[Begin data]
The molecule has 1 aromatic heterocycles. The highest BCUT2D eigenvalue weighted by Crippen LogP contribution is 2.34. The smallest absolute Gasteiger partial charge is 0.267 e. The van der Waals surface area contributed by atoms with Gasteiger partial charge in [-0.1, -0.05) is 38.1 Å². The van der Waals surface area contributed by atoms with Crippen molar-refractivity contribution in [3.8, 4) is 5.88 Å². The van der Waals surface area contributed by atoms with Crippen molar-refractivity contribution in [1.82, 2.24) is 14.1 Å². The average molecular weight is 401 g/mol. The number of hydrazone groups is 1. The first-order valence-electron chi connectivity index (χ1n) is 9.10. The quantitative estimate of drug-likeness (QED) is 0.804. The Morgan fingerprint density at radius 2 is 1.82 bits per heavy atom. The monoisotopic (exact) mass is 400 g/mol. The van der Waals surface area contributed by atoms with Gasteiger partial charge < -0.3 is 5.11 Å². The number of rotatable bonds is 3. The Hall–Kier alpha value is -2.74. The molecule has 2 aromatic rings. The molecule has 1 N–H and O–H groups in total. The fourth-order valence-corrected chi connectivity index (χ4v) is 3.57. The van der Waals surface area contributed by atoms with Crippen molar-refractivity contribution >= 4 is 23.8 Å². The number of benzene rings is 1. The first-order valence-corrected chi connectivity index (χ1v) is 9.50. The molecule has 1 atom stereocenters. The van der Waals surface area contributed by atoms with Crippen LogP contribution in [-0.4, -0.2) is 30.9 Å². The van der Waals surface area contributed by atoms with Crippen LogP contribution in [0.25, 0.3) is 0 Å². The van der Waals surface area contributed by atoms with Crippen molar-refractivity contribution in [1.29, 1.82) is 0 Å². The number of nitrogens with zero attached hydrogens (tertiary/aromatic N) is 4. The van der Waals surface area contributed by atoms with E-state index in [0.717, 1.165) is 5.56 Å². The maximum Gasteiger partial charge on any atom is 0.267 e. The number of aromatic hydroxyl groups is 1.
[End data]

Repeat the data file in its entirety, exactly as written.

The molecule has 1 aromatic heterocycles. The highest BCUT2D eigenvalue weighted by Crippen LogP contribution is 2.34. The smallest absolute Gasteiger partial charge is 0.267 e. The van der Waals surface area contributed by atoms with Gasteiger partial charge in [-0.1, -0.05) is 38.1 Å². The van der Waals surface area contributed by atoms with Crippen molar-refractivity contribution in [3.8, 4) is 5.88 Å². The van der Waals surface area contributed by atoms with Crippen molar-refractivity contribution in [1.82, 2.24) is 14.1 Å². The average molecular weight is 401 g/mol. The number of hydrazone groups is 1. The first-order valence-electron chi connectivity index (χ1n) is 9.10. The quantitative estimate of drug-likeness (QED) is 0.804. The Morgan fingerprint density at radius 2 is 1.82 bits per heavy atom. The monoisotopic (exact) mass is 400 g/mol. The van der Waals surface area contributed by atoms with Gasteiger partial charge < -0.3 is 5.11 Å². The number of rotatable bonds is 3. The Hall–Kier alpha value is -2.74. The molecule has 2 aromatic rings. The molecule has 1 N–H and O–H groups in total. The fourth-order valence-corrected chi connectivity index (χ4v) is 3.57. The van der Waals surface area contributed by atoms with Crippen molar-refractivity contribution >= 4 is 23.8 Å². The number of benzene rings is 1. The first-order valence-corrected chi connectivity index (χ1v) is 9.50. The molecule has 1 atom stereocenters. The van der Waals surface area contributed by atoms with Crippen LogP contribution in [-0.4, -0.2) is 30.9 Å². The van der Waals surface area contributed by atoms with Crippen LogP contribution in [0.25, 0.3) is 0 Å². The van der Waals surface area contributed by atoms with Crippen molar-refractivity contribution in [1.29, 1.82) is 0 Å². The number of nitrogens with zero attached hydrogens (tertiary/aromatic N) is 4. The van der Waals surface area contributed by atoms with E-state index in [0.717, 1.165) is 5.56 Å². The maximum Gasteiger partial charge on any atom is 0.267 e. The number of aromatic hydroxyl groups is 1.